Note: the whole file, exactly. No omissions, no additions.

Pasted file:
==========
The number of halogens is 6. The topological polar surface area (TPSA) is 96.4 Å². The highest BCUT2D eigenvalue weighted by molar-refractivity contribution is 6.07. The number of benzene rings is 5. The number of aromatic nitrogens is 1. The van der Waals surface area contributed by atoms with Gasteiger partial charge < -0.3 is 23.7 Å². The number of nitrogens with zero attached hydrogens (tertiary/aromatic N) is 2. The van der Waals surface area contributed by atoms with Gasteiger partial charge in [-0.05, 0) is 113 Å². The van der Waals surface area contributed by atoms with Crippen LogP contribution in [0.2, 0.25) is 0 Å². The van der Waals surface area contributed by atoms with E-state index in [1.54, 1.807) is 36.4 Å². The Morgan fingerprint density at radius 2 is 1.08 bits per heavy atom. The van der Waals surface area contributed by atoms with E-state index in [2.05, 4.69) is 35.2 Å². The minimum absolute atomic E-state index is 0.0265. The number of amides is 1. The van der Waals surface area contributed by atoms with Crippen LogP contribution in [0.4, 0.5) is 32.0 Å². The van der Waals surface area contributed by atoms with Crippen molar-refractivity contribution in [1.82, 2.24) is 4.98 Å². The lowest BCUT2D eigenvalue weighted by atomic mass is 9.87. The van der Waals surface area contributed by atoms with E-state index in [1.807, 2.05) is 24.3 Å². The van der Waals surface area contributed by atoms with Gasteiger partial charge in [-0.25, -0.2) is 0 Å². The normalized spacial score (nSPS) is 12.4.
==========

The number of halogens is 6. The topological polar surface area (TPSA) is 96.4 Å². The highest BCUT2D eigenvalue weighted by molar-refractivity contribution is 6.07. The number of benzene rings is 5. The number of aromatic nitrogens is 1. The van der Waals surface area contributed by atoms with Gasteiger partial charge < -0.3 is 23.7 Å². The number of nitrogens with zero attached hydrogens (tertiary/aromatic N) is 2. The van der Waals surface area contributed by atoms with Gasteiger partial charge in [-0.05, 0) is 113 Å². The van der Waals surface area contributed by atoms with Crippen LogP contribution in [0.2, 0.25) is 0 Å². The van der Waals surface area contributed by atoms with E-state index in [1.54, 1.807) is 36.4 Å². The Morgan fingerprint density at radius 2 is 1.08 bits per heavy atom. The van der Waals surface area contributed by atoms with E-state index in [2.05, 4.69) is 35.2 Å². The minimum absolute atomic E-state index is 0.0265. The number of amides is 1. The van der Waals surface area contributed by atoms with Crippen LogP contribution in [0.4, 0.5) is 32.0 Å². The van der Waals surface area contributed by atoms with Crippen molar-refractivity contribution in [1.82, 2.24) is 4.98 Å². The lowest BCUT2D eigenvalue weighted by atomic mass is 9.87. The van der Waals surface area contributed by atoms with E-state index in [1.807, 2.05) is 24.3 Å². The van der Waals surface area contributed by atoms with Gasteiger partial charge in [-0.25, -0.2) is 0 Å². The normalized spacial score (nSPS) is 12.4.